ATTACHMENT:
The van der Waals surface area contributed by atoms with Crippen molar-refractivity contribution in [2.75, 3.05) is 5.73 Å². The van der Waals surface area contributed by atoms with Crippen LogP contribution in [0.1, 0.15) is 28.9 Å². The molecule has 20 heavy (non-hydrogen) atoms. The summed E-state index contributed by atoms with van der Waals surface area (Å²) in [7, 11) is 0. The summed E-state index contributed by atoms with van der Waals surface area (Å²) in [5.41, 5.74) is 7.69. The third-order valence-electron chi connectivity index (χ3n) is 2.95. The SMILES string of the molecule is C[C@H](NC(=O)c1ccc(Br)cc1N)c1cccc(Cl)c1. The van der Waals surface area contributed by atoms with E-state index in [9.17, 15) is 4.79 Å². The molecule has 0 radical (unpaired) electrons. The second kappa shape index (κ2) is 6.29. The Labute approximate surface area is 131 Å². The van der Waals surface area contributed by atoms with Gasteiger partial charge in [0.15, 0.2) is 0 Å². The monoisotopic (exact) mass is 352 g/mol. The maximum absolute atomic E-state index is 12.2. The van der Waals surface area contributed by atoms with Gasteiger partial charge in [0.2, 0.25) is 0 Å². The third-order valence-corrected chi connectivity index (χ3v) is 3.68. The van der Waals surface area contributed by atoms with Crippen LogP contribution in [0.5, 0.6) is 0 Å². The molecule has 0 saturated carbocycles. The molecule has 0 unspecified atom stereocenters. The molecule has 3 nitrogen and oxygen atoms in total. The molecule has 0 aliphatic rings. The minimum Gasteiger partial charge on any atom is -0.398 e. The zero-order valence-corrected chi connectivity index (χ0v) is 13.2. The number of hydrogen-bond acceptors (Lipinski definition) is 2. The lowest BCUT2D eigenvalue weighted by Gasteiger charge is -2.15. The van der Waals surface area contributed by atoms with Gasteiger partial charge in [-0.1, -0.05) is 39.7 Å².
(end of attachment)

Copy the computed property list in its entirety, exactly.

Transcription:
The van der Waals surface area contributed by atoms with Crippen molar-refractivity contribution in [2.75, 3.05) is 5.73 Å². The van der Waals surface area contributed by atoms with Crippen LogP contribution in [0.1, 0.15) is 28.9 Å². The molecule has 20 heavy (non-hydrogen) atoms. The summed E-state index contributed by atoms with van der Waals surface area (Å²) in [7, 11) is 0. The summed E-state index contributed by atoms with van der Waals surface area (Å²) in [5.41, 5.74) is 7.69. The third-order valence-electron chi connectivity index (χ3n) is 2.95. The SMILES string of the molecule is C[C@H](NC(=O)c1ccc(Br)cc1N)c1cccc(Cl)c1. The van der Waals surface area contributed by atoms with E-state index in [9.17, 15) is 4.79 Å². The molecule has 0 radical (unpaired) electrons. The second kappa shape index (κ2) is 6.29. The Labute approximate surface area is 131 Å². The van der Waals surface area contributed by atoms with Gasteiger partial charge in [0.15, 0.2) is 0 Å². The monoisotopic (exact) mass is 352 g/mol. The maximum absolute atomic E-state index is 12.2. The van der Waals surface area contributed by atoms with Gasteiger partial charge in [0.2, 0.25) is 0 Å². The third-order valence-corrected chi connectivity index (χ3v) is 3.68. The van der Waals surface area contributed by atoms with Crippen LogP contribution in [0.5, 0.6) is 0 Å². The molecule has 0 saturated carbocycles. The molecule has 0 unspecified atom stereocenters. The molecule has 3 nitrogen and oxygen atoms in total. The molecule has 0 aliphatic rings. The minimum Gasteiger partial charge on any atom is -0.398 e. The zero-order valence-corrected chi connectivity index (χ0v) is 13.2. The number of hydrogen-bond acceptors (Lipinski definition) is 2. The lowest BCUT2D eigenvalue weighted by Gasteiger charge is -2.15. The van der Waals surface area contributed by atoms with Gasteiger partial charge in [-0.1, -0.05) is 39.7 Å².